Thoughtful Parenting: Restorative justice | SteamboatToday.com
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Thoughtful Parenting: Restorative justice

For Steamboat Pilot & Today

Restorative Justice is a set of practices used to resolve conflict using peaceful and nonpunitive approaches. It is often used in school settings as an alternative to exclusionary disciplinary actions, which can be harmful to children. Restoration for victims, support for offenders, dialogue between victims and offenders (as appropriate) and respect for all parties are key components. Restorative Justice looks at a problem not simply as a breaking of rules or laws, but as a violation or harming of real people.

The desired outcome of Restorative Justice is reconciliation and reacceptance of the wrongdoer back into the school community, rather than isolation and stigmatization. By focusing on building and repairing relationships instead of assigning blame and doling out punishments, Restorative Justice can be an important catalyst in creating a more nurturing school climate and provides a valuable learning experience for participants.

The Restorative Justice process includes the victims, offenders and community members (including teachers and parents/guardians) who are involved in a specific incident of crime or wrongdoing. All parties collectively identify and address harms, needs and obligations to repair the harm. Perpetrators are walked through the harm that their actions caused their victim so they can take responsibility for their actions and make amends.  Entire classes, individual students and parents can successfully participate in the Restorative Justice process by engaging in practices ranging from mediation to one-on-one conversations and connection circles. Participants nearly unanimously agree that the process is positive, impactful and relevant.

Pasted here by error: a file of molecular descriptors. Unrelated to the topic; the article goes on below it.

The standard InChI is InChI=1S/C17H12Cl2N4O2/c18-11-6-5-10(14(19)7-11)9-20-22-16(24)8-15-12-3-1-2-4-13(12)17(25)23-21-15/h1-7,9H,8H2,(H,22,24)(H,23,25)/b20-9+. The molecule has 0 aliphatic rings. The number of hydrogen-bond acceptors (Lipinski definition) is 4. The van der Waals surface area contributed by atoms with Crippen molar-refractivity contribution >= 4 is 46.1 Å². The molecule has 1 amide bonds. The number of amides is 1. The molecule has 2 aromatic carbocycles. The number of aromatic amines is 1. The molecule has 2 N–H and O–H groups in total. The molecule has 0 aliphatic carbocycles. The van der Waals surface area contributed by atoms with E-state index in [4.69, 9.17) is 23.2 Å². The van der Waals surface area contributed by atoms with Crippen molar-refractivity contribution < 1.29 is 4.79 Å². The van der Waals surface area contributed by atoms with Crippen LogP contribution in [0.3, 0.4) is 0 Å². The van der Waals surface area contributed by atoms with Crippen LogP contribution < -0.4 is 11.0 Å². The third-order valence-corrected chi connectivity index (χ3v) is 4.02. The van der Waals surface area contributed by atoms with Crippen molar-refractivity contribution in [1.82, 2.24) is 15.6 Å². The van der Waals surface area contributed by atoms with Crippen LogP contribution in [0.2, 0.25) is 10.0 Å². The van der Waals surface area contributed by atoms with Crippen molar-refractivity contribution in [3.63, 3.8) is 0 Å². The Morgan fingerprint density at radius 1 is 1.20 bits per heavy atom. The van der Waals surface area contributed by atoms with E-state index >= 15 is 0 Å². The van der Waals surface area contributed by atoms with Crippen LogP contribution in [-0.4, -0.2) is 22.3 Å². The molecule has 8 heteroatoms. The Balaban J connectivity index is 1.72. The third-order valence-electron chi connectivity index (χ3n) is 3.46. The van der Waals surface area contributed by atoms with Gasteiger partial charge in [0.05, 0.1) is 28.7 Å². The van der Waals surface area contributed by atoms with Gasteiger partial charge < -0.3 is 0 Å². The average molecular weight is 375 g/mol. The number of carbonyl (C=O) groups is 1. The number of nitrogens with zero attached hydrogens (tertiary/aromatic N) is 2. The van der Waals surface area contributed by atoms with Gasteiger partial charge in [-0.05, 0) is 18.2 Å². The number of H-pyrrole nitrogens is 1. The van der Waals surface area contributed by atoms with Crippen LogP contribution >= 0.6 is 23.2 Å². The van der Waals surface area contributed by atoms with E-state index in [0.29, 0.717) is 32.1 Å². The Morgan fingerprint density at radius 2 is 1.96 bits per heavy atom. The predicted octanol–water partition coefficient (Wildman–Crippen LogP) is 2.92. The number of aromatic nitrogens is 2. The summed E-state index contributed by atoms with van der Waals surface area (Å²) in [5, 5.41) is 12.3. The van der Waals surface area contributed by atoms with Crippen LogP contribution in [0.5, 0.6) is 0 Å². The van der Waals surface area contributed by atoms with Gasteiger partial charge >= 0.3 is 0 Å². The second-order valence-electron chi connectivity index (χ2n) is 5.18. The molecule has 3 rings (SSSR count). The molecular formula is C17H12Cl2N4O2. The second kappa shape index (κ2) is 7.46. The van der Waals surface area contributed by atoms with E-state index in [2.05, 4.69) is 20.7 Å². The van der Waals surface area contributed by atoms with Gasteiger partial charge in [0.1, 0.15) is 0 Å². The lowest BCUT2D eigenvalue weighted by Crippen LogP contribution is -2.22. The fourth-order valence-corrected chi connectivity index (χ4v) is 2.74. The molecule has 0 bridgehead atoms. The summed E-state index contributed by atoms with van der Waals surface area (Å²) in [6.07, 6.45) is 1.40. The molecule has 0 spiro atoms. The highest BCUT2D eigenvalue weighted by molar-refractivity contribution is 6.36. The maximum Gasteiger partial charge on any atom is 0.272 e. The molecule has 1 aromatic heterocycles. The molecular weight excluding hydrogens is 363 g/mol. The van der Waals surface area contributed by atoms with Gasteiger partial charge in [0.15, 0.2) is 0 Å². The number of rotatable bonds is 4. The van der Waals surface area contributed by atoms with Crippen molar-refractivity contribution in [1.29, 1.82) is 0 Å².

All Routt County school districts use Restorative Justice practices at the secondary level to some degree. Throughout the 2017-18 school year, Hayden Secondary Schools piloted the use of Restorative Justice practices as alternatives to detentions, suspensions and expulsions to repair harm and move forward using a process that reduces the chances of a repetition of wrongdoing or violation of school rules. During the 2018-19 school year, Hayden School District will expand the use of Restorative Justice practices and continue to embed restorative language into the school’s culture.

There will be a presentation at 6 to 7 p.m. Aug. 30 in the high school auditorium which will provide parents, students and community members the opportunity to learn more about Restorative Justice and its benefits to schools and the greater community.

Tina Benish-Holmes, teacher; Sarah Cantrell, counselor; Gina Zabel, principal; Lexi Cyphers, teacher; and Lindsay Kohler, social worker, are members of the core team for Restorative Justice at Hayden Secondary Schools.


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